My walk this week is from Swansea Bay – it wasn’t the brightest or warmest of days but it was definitely a calm day at the beach. You can see from the sea that it was flat calm and the incoming tide featured not so much waves as ripples – it was very peaceful.
Fortunately Swansea Bay is quite expansive and this meant that all the people taking advantage of being allowed out (lockdowns and all that) still had plenty of space between them. I’m not sure how much the birds appreciated the calm weather – certainly the gulls seemed a bit irritable, bickering between each other as they do. It always appears to me that when the wind is up, if anything enjoys the blusters and gusts by the sea, it is the gulls more than anything else.
The colours in the images below show a darker day than it felt, but they are calm. The textures and perspective seen on the beach from thousands of worm casts really excited me but I did not get a satisfactory close up.
I really love your opening picture of worm casts – I don’t think I’ve ever seen so many on beaches around here. How amazing, and I wonder what the key feature of the environment is for them being so successful is? High levels of organic matter in the water nearby? Or something else?
Thank you Julian. These things are certainly important to understand, but for me all I need is the beauty and fascination of their appearance. Hmm, and the knowledge that I am not doing anything to harm them like mucking up the ocean! Yep science and understanding is very important to us.
Quite. But I agree that particularly your first image is visually wonderful – as I’ve said many times before, you have a wonderful eye for spotting these patterns.
I love it when the beach is almost covered in worm casts. It makes it look so different.
Totally agree. I’ve seen it before on Swansea beach but not for a while. Thank you
Wonderful, Alastair. Your Swansea Bay is like our Mutiny Bay!
Now if you would just convert your video to a sound loop I could use that as creative background noise all the good long day.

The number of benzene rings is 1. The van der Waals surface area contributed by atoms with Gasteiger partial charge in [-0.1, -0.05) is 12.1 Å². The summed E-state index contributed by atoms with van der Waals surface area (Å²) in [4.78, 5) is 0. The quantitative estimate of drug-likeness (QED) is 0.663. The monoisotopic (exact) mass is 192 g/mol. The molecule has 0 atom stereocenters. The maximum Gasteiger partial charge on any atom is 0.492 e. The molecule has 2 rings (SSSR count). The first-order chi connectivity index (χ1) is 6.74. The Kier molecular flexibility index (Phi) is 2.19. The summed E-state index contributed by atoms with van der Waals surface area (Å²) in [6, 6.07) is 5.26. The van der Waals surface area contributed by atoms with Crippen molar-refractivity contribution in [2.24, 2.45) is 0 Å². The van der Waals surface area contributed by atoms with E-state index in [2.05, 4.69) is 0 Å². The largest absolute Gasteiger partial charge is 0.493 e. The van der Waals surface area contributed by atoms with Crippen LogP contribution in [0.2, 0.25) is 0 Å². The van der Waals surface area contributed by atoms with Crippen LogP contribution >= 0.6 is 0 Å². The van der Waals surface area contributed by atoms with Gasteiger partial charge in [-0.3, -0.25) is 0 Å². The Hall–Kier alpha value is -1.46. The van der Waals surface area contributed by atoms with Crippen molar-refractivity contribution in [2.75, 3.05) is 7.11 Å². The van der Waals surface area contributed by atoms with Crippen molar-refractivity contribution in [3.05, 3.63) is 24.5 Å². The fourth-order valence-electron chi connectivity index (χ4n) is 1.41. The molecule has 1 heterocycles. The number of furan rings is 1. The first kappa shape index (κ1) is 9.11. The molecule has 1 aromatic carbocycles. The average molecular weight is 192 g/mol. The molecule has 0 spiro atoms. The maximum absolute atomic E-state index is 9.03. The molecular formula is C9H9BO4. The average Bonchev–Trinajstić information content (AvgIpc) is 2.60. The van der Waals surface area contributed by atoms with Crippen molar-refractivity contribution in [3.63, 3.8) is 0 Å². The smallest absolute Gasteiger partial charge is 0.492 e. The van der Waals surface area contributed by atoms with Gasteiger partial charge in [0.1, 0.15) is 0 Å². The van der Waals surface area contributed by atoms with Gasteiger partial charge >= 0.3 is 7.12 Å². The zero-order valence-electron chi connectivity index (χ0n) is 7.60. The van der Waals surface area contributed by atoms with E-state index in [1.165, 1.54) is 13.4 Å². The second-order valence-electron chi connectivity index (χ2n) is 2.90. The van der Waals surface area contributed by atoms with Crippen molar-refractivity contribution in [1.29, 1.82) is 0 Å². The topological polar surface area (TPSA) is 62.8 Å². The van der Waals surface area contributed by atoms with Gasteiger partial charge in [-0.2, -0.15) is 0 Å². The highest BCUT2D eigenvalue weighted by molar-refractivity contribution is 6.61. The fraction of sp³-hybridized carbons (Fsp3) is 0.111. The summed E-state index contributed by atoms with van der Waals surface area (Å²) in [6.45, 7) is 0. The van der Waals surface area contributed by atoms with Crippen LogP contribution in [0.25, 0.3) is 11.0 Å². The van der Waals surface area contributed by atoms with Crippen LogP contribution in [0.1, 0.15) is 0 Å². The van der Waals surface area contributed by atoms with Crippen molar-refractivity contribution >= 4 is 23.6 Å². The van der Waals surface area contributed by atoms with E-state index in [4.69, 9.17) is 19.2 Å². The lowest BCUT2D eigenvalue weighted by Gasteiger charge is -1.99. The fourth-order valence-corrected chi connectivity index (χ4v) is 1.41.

Or you could just go down to Mutiny Bay Thank you Diane
I wondered what all those mounds were. 🙂 Glad you can keep getting out. I’d go mad if I had to stay inside all the time. Have a wonderful weekend.
Thank you Janet. The worm casts are quite cool aren’t they. Yes the lockdowns are easing here – are they still in force for you?
Pretty much everything is open here. Masks can be required by businesses but not by local or state governments. But in Arizona we never had the sort of lockdowns Europe did.
I had so much fun with this post, Alastair. I have never been on a beach (U.S. west coast) where there were worm casts. I think they are very cool and your photos were great fun. I was all over the internet to learn more about this phenomenon. I learned that they are a UK thing, and the worms are called lugworms. And there are two kinds of lugworms, a fact that was noted not that long ago, in 1993, by researchers at Swansea University. Fascinating. They are an asset to the environment, not only for fishing bait, but also for their ability to aerate the soil. They do occur in No. Amer. but I didn’t discover where. I also really enjoyed the peaceful nature of your video and soundclip, the gentle waves, the lapping water and rippled sand, the crows in the photo and the gulls in the audio. Lovely post, and most educational. Thanks so much.
Thank you Jet. I hadn’t appreciated there was such a close scientific link to Swansea with the lugworms – that is good to hear. I am used to seeing people digging for lugworms all around the UK coast but it hadn’t occurred to me that this is not a worldwide phenomenon.